I am going to suggest, if the powers that be forwarded each citizen the following contract, many people would sign it: “You promise to share much more of your data with us so we can follow your life, ensure you have a place to live, money to pay for food and transportation, so you can benefit from proper education and healthcare, be assured of safety and security, a meaningful life where you can care for yourself, those dear to you, and so you can contribute positively to society. Please sign this contract.” Of course there would be different versions of this contract depending on the political slant or the services available from the organization. So I don’t believe that the conversation on the use of these new technologies should be cheapened or taken lightly. We should not simply raise barriers and say that this solves the problem. There was a problem even before the technologies were introduced – in the form of social complacency.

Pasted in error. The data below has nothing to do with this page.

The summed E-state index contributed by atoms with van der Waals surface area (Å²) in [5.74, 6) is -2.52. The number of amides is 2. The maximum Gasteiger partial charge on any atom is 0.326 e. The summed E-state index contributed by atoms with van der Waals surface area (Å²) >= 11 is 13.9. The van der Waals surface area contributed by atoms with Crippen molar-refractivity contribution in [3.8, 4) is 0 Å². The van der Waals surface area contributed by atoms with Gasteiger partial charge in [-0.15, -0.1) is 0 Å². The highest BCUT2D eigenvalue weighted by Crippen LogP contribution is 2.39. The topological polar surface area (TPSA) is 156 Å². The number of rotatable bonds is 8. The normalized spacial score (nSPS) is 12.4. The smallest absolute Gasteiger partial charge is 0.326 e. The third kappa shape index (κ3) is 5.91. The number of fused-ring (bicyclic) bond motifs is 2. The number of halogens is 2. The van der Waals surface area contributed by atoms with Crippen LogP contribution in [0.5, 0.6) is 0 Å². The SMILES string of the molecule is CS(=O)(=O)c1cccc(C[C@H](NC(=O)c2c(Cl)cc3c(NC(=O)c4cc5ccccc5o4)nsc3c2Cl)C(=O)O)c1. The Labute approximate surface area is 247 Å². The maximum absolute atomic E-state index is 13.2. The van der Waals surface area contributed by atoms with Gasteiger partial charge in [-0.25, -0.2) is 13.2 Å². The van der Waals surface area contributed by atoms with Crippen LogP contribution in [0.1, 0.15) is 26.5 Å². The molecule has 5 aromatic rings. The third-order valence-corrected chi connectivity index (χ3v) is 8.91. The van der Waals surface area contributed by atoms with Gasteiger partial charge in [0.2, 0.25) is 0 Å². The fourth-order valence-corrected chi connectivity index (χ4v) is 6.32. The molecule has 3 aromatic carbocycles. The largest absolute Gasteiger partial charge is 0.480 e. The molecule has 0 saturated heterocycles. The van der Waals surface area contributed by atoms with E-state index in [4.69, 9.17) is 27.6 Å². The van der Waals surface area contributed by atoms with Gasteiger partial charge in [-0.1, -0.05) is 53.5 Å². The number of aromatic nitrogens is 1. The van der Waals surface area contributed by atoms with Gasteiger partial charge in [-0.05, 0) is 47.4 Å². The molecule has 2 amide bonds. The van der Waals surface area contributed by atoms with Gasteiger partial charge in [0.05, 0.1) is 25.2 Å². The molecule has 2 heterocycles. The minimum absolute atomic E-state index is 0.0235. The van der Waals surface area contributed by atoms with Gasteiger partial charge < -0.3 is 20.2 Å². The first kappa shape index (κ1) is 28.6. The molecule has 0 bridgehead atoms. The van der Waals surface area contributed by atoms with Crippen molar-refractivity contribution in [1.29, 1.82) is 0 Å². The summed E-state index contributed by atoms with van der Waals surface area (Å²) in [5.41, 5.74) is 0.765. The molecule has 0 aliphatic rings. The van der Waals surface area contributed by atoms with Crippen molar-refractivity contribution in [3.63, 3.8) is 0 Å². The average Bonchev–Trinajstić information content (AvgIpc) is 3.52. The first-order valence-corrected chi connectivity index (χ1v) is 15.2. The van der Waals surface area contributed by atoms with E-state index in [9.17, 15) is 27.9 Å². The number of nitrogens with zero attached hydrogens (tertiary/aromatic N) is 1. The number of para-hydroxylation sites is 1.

Complacency is not the sort of normal that should be perpetuated. Because there is a desperate need for improved stewardship. The normal should be that every organization really wants to know what people want in order to serve their needs; and this service should include protecting and helping the public in all aspects of life. So yes, privacy protection is important. But in spaces that are not private – because they can be occupied at the same time by other people including total strangers – reducing the conversation to the need for consent creates unreasonable and perhaps illogical barriers to promising new technologies and systems.